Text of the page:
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Unread 07-16-2021, 03:20 AM   #1
brianm1962
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Please share your examples of large format tile shower floors

I have built a number of showers, but always used smaller (4x4 max) tiles on the floor of the shower. I am about to start a new project with a 72x72 Schluter center drain shower tray. I would really like to use some larger tiles, but I'm concerned about how I would cut/lay the tile to accomodate both the drain and the slope.

Any advice or pictures of examples would be greatly appreciated.

(I realize that a linear drain at the end would be much easier, but due to floor joists I am unable to relocate the drain.)

Thanks in advance.
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Unread 07-16-2021, 04:37 AM   #2
Davy
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You can still use a linear drain in the center, of course have a flat plane coming from each direction. Then large tiles could be used. Be careful that the large tiles aren't too slippery. Grout joints in small tiles really helps get grip.
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Unread 07-16-2021, 10:14 AM   #3
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What’s the issue with the floor joists?
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Unread 07-16-2021, 01:31 PM   #4
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Brian what helps with large format floors on a shower floor is to use a large trowel 3/8"-1/2", some lippage clips, and of course to dry cut it in before hand. You usually tile it in quadrants, having cut lines that extend from the drain to the corners of the shower.

Found this pic online to aid in my description. Since I have no pics of my own
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Unread 07-16-2021, 09:17 PM   #5
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Hi, Brian. You probably already know this, but I’ll mention it in case you don’t: the floor will be quite a bit more slippery with the lack of grout lines for your feet to get traction on those large tiles.

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Unread 07-17-2021, 08:12 AM   #6
brianm1962
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Thanks for the input.
1) Joists are enineered joists that can't be drilled or cut
2) I thought about a center linear drain, but with a center/ceiling mounted rain tile, I wasn't pleased about having to stand on a linear drain.
3) I plan on using a rough/matte finish tile on the floor. Perhaps one from Porcelanosa.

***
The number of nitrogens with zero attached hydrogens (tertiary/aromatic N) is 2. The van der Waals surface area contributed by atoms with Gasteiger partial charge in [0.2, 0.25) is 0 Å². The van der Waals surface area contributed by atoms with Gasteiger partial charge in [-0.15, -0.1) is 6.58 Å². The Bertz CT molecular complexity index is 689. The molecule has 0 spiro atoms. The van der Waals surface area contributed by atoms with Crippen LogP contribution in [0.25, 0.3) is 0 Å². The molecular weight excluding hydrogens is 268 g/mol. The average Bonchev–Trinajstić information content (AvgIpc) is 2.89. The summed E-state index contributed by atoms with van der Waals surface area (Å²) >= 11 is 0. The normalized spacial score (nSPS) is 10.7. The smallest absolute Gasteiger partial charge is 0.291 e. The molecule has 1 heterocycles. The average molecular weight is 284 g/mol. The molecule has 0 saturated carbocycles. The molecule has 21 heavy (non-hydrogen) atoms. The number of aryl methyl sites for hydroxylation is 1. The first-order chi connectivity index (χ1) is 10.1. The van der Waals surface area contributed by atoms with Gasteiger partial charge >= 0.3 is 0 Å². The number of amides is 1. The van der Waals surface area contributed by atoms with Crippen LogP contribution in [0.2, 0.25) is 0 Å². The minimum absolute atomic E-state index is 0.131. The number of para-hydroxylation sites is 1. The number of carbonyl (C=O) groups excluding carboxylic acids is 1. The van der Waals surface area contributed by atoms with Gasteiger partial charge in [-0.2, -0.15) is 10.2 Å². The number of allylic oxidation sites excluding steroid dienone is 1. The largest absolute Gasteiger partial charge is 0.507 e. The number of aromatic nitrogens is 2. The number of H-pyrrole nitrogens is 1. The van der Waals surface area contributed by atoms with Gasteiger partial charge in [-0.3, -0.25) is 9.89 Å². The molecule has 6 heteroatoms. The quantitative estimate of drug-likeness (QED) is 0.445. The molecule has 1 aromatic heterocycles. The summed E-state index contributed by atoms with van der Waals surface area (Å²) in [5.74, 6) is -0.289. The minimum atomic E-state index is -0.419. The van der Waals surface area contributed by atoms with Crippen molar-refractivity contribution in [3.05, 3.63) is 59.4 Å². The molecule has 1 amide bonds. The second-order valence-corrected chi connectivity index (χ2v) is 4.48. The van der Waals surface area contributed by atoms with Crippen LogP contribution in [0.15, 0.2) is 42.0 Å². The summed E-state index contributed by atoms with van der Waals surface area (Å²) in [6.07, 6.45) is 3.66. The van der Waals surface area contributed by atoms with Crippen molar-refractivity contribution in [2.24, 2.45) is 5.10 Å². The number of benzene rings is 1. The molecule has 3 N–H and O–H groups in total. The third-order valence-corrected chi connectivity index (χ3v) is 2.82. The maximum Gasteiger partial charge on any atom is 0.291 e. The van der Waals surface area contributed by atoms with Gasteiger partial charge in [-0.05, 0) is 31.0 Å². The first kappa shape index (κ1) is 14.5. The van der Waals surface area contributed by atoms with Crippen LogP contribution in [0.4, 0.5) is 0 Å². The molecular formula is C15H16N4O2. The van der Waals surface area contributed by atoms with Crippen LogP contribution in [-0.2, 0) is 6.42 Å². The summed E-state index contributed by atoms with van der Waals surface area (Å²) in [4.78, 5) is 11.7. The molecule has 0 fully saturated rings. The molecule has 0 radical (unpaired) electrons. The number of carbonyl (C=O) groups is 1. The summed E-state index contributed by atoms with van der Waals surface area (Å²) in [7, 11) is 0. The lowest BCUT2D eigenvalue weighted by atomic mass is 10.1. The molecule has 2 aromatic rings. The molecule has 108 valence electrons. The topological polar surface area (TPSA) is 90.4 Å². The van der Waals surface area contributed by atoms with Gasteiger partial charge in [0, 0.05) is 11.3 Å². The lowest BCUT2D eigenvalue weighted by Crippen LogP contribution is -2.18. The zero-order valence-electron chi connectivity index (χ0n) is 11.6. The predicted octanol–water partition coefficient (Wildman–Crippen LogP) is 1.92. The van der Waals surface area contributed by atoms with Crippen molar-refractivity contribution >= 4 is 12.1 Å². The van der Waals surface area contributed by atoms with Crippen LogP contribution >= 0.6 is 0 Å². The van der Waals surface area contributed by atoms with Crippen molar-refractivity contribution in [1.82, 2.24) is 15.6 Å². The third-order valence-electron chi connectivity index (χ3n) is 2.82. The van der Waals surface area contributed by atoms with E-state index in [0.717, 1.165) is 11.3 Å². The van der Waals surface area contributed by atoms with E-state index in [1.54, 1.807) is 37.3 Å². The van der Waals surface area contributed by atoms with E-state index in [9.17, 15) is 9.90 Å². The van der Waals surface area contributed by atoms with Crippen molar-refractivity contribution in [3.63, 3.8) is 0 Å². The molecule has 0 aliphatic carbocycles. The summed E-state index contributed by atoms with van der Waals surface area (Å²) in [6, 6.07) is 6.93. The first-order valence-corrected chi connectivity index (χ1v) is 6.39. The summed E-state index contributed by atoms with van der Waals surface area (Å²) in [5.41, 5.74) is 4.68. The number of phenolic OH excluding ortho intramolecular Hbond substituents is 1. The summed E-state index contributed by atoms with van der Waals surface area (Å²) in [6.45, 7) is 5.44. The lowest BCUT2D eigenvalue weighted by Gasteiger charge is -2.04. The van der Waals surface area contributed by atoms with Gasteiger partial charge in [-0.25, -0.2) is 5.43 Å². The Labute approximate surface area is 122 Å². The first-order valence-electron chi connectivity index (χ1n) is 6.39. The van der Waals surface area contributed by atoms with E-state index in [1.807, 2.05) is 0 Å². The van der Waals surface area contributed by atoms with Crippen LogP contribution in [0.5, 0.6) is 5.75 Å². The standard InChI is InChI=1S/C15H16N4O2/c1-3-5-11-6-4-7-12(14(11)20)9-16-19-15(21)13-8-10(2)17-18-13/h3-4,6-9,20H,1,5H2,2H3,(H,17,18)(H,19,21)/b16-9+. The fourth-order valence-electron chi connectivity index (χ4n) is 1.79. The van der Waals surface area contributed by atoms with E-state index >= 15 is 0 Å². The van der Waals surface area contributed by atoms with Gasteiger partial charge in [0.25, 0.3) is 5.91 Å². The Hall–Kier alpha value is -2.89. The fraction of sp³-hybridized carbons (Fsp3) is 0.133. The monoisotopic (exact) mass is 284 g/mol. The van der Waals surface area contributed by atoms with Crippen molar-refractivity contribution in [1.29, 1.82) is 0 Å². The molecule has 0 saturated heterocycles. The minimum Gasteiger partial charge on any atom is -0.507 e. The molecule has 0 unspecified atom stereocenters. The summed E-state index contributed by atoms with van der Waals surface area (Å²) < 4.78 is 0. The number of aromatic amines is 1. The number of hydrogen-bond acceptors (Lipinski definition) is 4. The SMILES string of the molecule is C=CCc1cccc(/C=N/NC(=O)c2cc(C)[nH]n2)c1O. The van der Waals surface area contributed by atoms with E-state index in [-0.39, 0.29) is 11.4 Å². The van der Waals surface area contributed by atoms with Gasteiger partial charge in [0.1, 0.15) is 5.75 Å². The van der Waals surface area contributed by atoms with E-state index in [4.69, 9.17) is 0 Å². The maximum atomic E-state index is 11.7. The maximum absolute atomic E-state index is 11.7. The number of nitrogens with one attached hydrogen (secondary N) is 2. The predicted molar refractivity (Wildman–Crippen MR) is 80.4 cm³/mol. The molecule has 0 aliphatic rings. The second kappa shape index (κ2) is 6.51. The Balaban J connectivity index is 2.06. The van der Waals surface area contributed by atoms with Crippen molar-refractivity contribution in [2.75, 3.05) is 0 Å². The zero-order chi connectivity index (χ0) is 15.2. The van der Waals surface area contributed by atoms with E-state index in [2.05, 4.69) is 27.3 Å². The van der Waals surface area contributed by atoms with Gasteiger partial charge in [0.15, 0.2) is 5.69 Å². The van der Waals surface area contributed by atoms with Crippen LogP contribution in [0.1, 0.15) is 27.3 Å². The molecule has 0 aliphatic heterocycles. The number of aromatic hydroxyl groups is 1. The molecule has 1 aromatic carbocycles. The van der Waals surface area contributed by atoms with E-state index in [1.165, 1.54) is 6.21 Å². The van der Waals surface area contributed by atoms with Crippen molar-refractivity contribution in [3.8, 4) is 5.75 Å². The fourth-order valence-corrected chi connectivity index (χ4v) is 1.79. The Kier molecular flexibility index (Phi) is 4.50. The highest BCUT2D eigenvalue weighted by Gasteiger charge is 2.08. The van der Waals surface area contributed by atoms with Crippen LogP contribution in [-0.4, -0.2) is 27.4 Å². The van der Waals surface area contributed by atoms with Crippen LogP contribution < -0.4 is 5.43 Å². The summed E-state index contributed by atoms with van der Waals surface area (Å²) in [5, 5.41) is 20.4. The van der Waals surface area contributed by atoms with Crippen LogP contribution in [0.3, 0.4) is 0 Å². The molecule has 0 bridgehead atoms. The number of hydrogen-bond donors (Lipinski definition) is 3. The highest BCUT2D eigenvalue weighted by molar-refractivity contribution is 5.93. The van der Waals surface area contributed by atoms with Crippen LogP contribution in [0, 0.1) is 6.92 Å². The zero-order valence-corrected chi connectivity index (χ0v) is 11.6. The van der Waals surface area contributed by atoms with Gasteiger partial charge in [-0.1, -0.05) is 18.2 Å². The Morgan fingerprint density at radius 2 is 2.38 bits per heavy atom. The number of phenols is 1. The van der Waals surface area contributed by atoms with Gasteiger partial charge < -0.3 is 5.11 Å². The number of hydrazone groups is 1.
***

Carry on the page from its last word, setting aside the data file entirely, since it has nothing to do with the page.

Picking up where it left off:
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Unread 07-17-2021, 10:45 AM   #7
Dave Gobis
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Slippery when wet. Had a hotel franchise that tried larger tile. Had their first lawsuit within weeks.
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Unread 07-17-2021, 11:39 AM   #8
cx
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Quote:
Originally Posted by Brian
1) Joists are enineered joists that can't be drilled or cut
If those are the I-joist type, Brian, the webbing can usually be bored or cut quite a bit. The manufacturer will frequently even provide perforated knock-out holes.

The top and bottom chords are off limits, though.

My opinion; worth price charged.
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Unread 07-17-2021, 03:43 PM   #9
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Schluter has linear drains with the line offset. Usually on 1/3 of the length of the drain instead of the center.
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Unread 07-17-2021, 05:24 PM   #10
jadnashua
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If you're forming a pan, it generally ends up more like a rounded bowl. Many (all?) of the manufactured, tileable pans are actually four flat triangular surfaces, which is why that picture earlier, has that joint cut so that it conforms with the 'fold' of the four flat surfaces.

You can do the same thing with a mud pan, but it's harder, and unless you do, with a center, round drain, you'll end up with lots of lippage. Linear drains make using a center, or end drain, suitable for larger tile without that cut along the folds.

As was said, though, the bigger issue is the wet traction you'll have without those grout joints.
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Unread 07-17-2021, 06:02 PM   #11
cbaum
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I have just done almost exactly what the OP is trying to do. Schluter pan cut down a little to fit my area. Here is a video I used as inspiration for my large format tile shower floor:

https://youtu.be/sJbrHe353Kg

I would recommend doing some mock ups on your living room floor. Lay out tile, draw the drain outline, masking tape where the edge of the pan would be. Then draw lines from the square drain corners out to each pan corner. This way you can see what it will look like and ensure you don't have any tiny triangles/slivers which will make it a pain. Took me 3 mock-ups to find the layout that worked best.

As for engineered joists, I ran into the same thing and did a recessed floor with lumber tucked up under the chord/flange. I called the joist company and talked to an engineer who helped me out. Below is a pic of that. I glued and screwed through the webbing and made sure I anchored into a 2x4 on the other side even past where the pan was ending.
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Unread 07-21-2021, 05:05 AM   #12
brianm1962
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Charlie - thank you. Great video.

I have pan and 4x4 drain. Will be starting construction of knee wall next week, and preparing the area. Taking my time to do this right. The mock-up and dry-fit is a great suggestion. As obvious as it seems, I had not thought of it.
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